Field guide: Searching for snow leopards
If you’re looking for a snow leopard, Dr. Rinjan Shrestha can tell you where to go. The question is: are you tough enough to get there? Rinjan is WWF’s Eastern Himalayas Program Conservation Scientist, focused on snow leopard and tiger recovery projects. Based in Toronto, he travels to visit his projects twice a year. It is his favourite part of the job, but certainly not the easiest.
Rinjan and his team have been studying the elusive snow leopard for 10 years. Working closely with local people, who have a deep understanding of the land and its wildlife, the team conducts studies to understand how many snow leopards live in the Himalayas and how they use the land.
“It is a lengthy process,” explains Rinjan. “We first survey the land for signs of leopards – foot-prints, scat, and other territorial markings. Then we set up motion-triggered cameras to get photos that give us a sense of how many cats are in each study site. Finally, in some circumstances, we fit animals we trap – which is extremely challenging – with radio collars to see where they go throughout the year.”
This spring, Rinjan traveled to Thimpu, Bhutan – the starting point of his expedition into the Himalayas to set up cameras. From the very beginning, luck was not on their side. They were travelling into the wilderness, climbing up to 5,000 m, carrying a months’ worth of field gear and food. With 24 porters in tow, the team bush whacked– building bridges made of tree branches and vines, climbing up vertical cliffs using bamboo shoots and balancing along narrow crevices with straight drop-offs.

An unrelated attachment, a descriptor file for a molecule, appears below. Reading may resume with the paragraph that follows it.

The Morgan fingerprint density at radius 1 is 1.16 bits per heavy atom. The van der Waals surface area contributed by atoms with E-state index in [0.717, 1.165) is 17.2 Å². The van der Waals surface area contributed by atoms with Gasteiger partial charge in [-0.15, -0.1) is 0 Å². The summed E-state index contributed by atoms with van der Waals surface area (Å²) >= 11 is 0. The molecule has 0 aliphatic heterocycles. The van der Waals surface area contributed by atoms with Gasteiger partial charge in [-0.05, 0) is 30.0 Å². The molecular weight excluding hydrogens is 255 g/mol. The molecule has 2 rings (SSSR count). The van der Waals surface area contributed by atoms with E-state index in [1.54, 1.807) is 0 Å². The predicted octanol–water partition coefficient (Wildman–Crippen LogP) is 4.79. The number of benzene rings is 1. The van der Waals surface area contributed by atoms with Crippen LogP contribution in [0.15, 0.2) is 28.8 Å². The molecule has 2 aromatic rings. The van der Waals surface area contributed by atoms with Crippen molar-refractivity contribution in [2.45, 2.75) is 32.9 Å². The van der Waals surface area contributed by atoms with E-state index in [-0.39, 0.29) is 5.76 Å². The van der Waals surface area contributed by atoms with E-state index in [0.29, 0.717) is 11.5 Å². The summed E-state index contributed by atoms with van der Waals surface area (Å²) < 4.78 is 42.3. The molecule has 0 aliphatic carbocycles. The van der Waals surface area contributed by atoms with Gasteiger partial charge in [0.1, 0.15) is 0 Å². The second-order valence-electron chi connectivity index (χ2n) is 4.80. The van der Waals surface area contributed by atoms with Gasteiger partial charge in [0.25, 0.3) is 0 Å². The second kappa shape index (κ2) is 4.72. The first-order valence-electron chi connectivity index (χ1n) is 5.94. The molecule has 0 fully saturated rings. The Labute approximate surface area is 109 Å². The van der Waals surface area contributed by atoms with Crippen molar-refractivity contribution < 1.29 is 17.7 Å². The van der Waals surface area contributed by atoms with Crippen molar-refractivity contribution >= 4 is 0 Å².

“We stopped at a local village, where we asked a monk to perform rituals to please the rain Gods,” recalls Rinjan. “Still, it rained almost the whole time. But nature always has wonderful surprises! We found natural hot springs for daily baths – a luxury I’ve never had in the field.”
The trip that was estimated to take three days, took seven. When they set up camp for 15 days, they were already running low on food and almost out of salt, an important commodity when trekking at high altitudes.
“The porters often bicker about who is carrying more,” says Rinjan. “We try to make it even among the whole team, but one of our porters threw seven bags of salt over a cliff. That was day 9 of 23.”
In the end, the team successfully set up cameras and will get incredibly valuable data for their efforts. “Our work is very important and rewarding,” says Rinjan. “It informs management plans across borders and is key in protecting snow leopards and their habitat. It is tough, but I love it.”